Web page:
I remember reading about strange people who fell in love with the Berlin Wall (and actually added "Berliner-Mauer" to their last name) or with the Eiffel Tower. I am not so out there... yet..., but I think I can somewhat better understand these people now.

    PS. I have just found the recent "Are you alone?" thread, the latest one bemoaning the loneliness of being a classical music minority and the possible oblivion of classical music some time in the future. I have not been free of this all-encompassing pessimism of course. But whenever I look up at that distinctive silhouette in the distance that has cost so much and has had so many hopes connected to it, I am reminded of the fact that I am most definitely not alone.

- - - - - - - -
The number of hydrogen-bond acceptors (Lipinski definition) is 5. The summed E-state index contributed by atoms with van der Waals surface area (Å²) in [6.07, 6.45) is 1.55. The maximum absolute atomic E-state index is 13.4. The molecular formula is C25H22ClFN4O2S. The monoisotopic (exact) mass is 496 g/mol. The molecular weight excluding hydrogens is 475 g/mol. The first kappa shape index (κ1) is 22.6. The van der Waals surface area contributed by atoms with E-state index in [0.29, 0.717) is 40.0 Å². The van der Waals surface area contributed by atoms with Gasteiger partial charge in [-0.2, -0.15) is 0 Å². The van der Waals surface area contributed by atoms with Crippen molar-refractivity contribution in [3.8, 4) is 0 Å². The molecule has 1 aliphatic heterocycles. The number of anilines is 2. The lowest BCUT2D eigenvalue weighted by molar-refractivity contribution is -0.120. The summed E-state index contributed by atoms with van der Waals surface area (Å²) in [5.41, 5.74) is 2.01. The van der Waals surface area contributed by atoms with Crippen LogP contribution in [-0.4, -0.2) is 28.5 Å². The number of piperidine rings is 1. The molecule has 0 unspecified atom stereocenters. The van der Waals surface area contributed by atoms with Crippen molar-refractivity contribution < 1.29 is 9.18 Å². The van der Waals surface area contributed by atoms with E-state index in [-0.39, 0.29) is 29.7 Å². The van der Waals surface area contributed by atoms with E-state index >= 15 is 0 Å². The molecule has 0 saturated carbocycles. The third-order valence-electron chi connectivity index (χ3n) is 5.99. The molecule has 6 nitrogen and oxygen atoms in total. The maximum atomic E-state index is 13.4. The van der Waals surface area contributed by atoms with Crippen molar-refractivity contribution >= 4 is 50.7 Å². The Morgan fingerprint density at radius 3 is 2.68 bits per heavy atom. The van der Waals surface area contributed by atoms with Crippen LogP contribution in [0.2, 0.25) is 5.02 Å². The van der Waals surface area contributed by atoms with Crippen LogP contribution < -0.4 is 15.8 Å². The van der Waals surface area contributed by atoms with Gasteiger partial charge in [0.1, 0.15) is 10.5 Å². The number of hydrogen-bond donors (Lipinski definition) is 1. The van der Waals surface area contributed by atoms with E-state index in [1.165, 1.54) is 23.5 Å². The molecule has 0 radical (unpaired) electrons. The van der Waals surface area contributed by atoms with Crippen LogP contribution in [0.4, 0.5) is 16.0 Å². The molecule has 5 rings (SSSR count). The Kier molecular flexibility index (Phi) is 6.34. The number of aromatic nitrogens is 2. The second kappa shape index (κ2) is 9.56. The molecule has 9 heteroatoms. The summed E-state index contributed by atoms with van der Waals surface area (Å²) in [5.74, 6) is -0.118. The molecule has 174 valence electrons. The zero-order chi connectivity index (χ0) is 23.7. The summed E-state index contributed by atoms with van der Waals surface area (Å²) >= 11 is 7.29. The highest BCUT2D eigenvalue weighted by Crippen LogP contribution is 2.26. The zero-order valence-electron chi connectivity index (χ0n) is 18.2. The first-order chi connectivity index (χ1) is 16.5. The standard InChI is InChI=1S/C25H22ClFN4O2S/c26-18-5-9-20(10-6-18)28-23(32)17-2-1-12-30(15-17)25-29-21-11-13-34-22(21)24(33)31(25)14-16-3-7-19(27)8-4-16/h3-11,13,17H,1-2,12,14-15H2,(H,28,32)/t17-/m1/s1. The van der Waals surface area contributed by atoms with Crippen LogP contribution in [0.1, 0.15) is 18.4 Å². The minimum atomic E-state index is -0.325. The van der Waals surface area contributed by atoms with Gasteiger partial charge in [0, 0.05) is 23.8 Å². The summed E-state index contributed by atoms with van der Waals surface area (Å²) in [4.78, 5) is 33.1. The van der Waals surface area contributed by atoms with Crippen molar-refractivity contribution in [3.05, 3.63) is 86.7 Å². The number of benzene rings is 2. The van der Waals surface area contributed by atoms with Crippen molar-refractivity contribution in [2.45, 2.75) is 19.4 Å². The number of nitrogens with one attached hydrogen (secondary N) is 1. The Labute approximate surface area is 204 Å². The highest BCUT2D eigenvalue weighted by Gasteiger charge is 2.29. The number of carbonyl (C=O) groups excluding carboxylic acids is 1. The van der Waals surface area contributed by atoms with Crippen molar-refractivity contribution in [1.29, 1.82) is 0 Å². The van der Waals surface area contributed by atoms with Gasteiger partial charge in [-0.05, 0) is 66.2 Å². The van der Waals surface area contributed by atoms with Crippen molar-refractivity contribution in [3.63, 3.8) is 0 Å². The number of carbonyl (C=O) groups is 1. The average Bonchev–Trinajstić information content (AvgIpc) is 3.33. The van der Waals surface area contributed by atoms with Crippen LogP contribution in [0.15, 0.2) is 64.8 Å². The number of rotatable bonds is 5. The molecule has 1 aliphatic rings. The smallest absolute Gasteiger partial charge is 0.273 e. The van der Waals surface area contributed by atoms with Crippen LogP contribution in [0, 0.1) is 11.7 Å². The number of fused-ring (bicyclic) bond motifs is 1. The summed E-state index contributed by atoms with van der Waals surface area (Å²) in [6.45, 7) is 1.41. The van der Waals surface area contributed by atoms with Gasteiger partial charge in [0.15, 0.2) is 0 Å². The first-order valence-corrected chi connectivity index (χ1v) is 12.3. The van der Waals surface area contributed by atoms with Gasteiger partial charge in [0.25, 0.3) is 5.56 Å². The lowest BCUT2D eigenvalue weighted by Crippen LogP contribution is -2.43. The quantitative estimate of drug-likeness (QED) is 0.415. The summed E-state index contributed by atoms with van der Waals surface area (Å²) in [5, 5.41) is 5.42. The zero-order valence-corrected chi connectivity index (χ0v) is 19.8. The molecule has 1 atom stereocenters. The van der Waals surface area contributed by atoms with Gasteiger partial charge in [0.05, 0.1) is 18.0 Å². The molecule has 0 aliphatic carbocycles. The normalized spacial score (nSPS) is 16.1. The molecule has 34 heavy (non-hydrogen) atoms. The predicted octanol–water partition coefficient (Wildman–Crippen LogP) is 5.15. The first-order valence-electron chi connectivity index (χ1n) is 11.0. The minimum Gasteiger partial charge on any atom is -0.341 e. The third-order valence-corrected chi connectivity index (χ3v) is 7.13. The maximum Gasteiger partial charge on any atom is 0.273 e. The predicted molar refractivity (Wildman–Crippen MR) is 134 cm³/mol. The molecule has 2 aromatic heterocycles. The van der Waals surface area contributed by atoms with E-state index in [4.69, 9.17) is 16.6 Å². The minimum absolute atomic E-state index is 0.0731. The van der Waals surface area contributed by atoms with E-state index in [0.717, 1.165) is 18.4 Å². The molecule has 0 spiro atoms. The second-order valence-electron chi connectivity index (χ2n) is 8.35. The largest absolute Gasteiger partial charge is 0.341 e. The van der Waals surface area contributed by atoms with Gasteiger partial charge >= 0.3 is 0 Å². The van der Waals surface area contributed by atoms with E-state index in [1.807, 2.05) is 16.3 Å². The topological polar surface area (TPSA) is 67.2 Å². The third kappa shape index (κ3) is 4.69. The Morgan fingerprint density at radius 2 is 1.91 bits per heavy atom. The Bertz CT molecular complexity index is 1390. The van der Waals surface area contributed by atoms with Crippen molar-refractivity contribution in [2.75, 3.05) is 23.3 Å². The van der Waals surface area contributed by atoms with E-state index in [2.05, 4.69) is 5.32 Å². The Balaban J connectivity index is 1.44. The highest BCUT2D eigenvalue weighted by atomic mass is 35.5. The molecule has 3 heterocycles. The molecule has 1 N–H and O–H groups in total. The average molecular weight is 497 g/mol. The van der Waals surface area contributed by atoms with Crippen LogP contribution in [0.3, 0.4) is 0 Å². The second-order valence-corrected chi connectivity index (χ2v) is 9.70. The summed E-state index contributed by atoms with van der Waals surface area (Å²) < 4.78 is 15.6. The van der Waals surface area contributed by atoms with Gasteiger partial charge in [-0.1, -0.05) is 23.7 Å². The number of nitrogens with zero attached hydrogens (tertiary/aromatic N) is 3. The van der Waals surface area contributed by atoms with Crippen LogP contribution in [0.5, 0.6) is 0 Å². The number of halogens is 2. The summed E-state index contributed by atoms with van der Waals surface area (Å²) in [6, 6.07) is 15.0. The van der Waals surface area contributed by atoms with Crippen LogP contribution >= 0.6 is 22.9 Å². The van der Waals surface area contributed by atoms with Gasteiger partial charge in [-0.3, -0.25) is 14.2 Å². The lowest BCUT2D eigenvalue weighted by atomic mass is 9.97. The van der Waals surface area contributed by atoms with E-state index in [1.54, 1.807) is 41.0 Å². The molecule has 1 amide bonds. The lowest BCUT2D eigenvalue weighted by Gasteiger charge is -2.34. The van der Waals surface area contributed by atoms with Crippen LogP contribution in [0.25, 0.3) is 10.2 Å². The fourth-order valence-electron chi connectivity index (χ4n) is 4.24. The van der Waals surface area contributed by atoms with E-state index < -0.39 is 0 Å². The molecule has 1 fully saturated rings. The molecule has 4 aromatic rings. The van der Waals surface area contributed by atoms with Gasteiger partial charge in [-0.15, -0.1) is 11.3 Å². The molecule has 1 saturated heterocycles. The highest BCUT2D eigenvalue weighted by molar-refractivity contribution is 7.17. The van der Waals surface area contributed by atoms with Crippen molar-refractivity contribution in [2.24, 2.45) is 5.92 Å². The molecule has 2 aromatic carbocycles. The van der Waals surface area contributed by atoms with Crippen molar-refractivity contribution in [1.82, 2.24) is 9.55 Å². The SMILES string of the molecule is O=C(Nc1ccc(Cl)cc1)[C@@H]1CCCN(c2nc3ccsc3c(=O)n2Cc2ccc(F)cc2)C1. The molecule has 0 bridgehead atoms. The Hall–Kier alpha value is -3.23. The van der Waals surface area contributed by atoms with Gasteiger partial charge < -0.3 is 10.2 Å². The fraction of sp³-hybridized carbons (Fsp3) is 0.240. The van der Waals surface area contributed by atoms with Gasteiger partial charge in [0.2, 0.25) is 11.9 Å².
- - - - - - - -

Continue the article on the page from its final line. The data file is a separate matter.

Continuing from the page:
Last edited by SiegendesLicht; Jan-25-2017 at 00:27.
    ... yet for us will still remain the holy German art... (Die Meistersinger von Nürnberg)
    ***
    Auf die Berge will ich steigen,
    Wo die dunklen Tannen ragen,
    Bäche rauschen, Vögel singen,
    Und die stolzen Wolken jagen.
    Heinrich Heine

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  14. #24
    Senior Member Pugg's Avatar
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    Quote Originally Posted by SiegendesLicht View Post